If Goodell thought he would effectively torpedo New England’s season with that ban, goes the Patriots’ narrative, he will, at that moment, be forced to concede a humiliating defeat.

It’s a line I can understand but at the same time, I don’t get it. Assuming Goodell has merely followed due process in both investigating and passing sentence for the doctored footballs (although I suspect books could be written on that aspect alone) the fate of a team and its quarterback who have done their time shouldn’t bother him in the slightest. He’s there merely to apply the rules: what happens after that is down to the game itself.

No, others can worry for Goodell. It’s the Patriots I’m worried about. You only have to see how NFL players succumb to near-religious ecstasy after a mere sack or interception, to fear for how some Patriots might react if tonight’s game does indeed settle a festering score in a manner straight out of Hollywood.

In the heat of such a moment could lie the acid test of whether Brady and Belichick possess Hall of Fame character to go with their Hall of Fame numbers. There are too many nose-holding moments in professional sport. Another one this evening would be tinged with genuine sadness.

Just to be on the safe side, go Falcons.

Are you listening, politicians?

Joe Flacco (pic courtesy of Keith Allison)

What a refreshing change from that tired old cop-out beloved of politicians beating a tactical retreat before the brown stuff hits the fan.

“…is leaving politics to spend more time with his family…”

Yeah, right.

Good on Baltimore Ravens quarterback Joe Flacco, then, for keeping it real when explaining why he looks forward to the widely-perceived chore of the NFL’s de-camping to Wembley Stadium next year, as part of an expanded International Series.

It mightn’t do much for his New Man credentials, but you can’t fault his honesty.

“I have four kids now. That’s probably why I’m looking at it a bit more optimistically. It’ll be good to get away from them.”

‘Tis the season that makes football


11043538415_6ab3729c17_z-1Call it traitorous if you want: this is one Brit for whom mists, Hallowe’en and Guy Fawkes night do not define autumn.

While I’m no longer as mesmerised by America as I was as a child, this may be the last context in which I stand wholly with Uncle Sam. Autumn is football.

Their football, that is, with its helmets and acts of seismic violence that somehow fall within the parameters of the rules. If there is one consolation for shortening days and disintegrating weather each year, it is for me the militaristic mayhem of the gridiron and the accompanying facets of a dying year. The brilliant sunshine and bright uniforms of September, easing into the russet colours of autumn, onwards to the early Christmas of Thanksgiving and, for those of us Over Here, the unique thrill of NFL action at tea time on a Thursday.

After this comes December and a non-stop pageant of bowl games with which the college football season takes its leave. There are so many of these showcase climaxes now that all but a handful of them seem meaningless, yet at a time of year when people play party games and drink drinks that they normally wouldn’t look at twice,  bowl games fit perfectly.

And then, because God saw that the weeks immediately after Christmas could be the most awful anti-climax, he bestowed one of his greatest blessings upon humanity – the NFL play-offs and the Superbowl. Any sport that makes even a foreigner go from loathing January to loving it has performed a great service.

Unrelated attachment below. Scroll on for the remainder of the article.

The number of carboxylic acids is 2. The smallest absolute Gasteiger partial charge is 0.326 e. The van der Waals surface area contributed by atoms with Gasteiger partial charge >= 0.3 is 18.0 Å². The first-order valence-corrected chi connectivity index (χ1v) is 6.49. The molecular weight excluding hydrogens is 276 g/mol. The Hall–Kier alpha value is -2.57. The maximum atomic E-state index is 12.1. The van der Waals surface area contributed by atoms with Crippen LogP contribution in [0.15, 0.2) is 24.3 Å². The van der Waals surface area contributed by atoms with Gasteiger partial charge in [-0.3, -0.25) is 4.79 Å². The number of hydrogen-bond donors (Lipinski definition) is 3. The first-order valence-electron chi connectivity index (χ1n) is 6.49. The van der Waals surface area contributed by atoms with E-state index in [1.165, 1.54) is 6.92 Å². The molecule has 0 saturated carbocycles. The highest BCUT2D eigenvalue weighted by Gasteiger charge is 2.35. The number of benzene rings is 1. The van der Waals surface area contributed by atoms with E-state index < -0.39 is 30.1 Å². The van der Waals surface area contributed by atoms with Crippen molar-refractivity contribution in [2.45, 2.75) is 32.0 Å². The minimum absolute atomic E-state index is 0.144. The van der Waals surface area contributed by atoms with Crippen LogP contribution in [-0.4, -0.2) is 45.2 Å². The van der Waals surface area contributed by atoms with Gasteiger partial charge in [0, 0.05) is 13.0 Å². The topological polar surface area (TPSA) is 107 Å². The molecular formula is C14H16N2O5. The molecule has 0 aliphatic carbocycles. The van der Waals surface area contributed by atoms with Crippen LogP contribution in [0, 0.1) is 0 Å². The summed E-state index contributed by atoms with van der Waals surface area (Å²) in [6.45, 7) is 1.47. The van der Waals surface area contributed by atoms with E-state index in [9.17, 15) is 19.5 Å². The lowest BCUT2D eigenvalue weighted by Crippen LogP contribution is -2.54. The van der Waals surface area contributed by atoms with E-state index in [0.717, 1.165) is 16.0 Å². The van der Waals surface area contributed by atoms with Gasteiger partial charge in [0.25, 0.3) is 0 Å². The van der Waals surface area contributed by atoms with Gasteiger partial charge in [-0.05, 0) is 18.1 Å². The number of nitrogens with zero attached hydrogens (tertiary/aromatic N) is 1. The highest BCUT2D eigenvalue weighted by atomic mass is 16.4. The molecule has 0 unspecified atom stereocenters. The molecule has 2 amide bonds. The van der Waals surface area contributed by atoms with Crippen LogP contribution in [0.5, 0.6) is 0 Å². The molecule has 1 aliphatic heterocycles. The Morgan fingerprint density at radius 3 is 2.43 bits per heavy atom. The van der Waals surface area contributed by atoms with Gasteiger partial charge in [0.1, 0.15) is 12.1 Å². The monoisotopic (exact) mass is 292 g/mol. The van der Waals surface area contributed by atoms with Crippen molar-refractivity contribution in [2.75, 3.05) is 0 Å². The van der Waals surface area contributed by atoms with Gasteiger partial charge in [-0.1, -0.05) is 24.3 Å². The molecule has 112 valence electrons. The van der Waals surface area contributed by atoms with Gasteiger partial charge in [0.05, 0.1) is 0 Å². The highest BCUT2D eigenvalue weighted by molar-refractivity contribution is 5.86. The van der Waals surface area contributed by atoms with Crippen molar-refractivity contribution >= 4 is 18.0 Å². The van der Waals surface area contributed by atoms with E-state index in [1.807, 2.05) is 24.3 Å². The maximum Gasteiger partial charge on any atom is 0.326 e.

And yet as I contemplate this glorious five-month parade, I realise that the experience is underpinned by a certain humility. American football knows its place – September to January – and in the main it sticks to it. Between each season, there is ample time to draw breath, savour what just happened and – most importantly of all – renew your hunger for the season to come.

Remind you of our football, over here? No, of course it doesn’t. British soccer doesn’t have seasons, it has years, all 12 months and 365 days of them. The NFL champions get six months to relish their achievement. The Premier League winners get six weeks.

With no other sport capable of picking up the slack in the interim, of course, a six month hiatus is out of the question over here but the other extreme is no less unsatisfying. Every time I watch them hoist that Premier League trophy aloft, the ageing cynic in me wonders what the big fuss can be, given such a whistle-stop timescale. So you or won or lost a title: big deal, there’ll be another one along in a minute.

The moment one of his cars won a Formula One Grand Prix, team owner Frank Williams once confided, all he cared about was the next race. I would never want to be that man – savouring triumph is part of living – and I resent the way soccer imposes that mentality upon me.

We are never free of it. One way or another, whether June has an international tournament going on or not, the game dogs us all year. For all that Sky Sports and its pet pastime have devoured the American way of packaging and presenting ‘the product’, the idea that the word ‘season’ needs to mean something seems doomed to be the one lesson they will never grasp.

And so two sports with the same name remind me of the Prodigal Son parable. There’s one son who’s out in the world for much of the year, making his way in life. When he shows up for family occasions, there’s a spring in the step of his parents as they rush to greet him.

The other son, meanwhile, is under their feet all day. Nice lad, not short of talent but just seems to drift a bit, you know?

As any parent will tell you, both sons are equally loved, but one of them arouses the emotion a little more readily than the other.

[Pic courtesy of Erik Drost]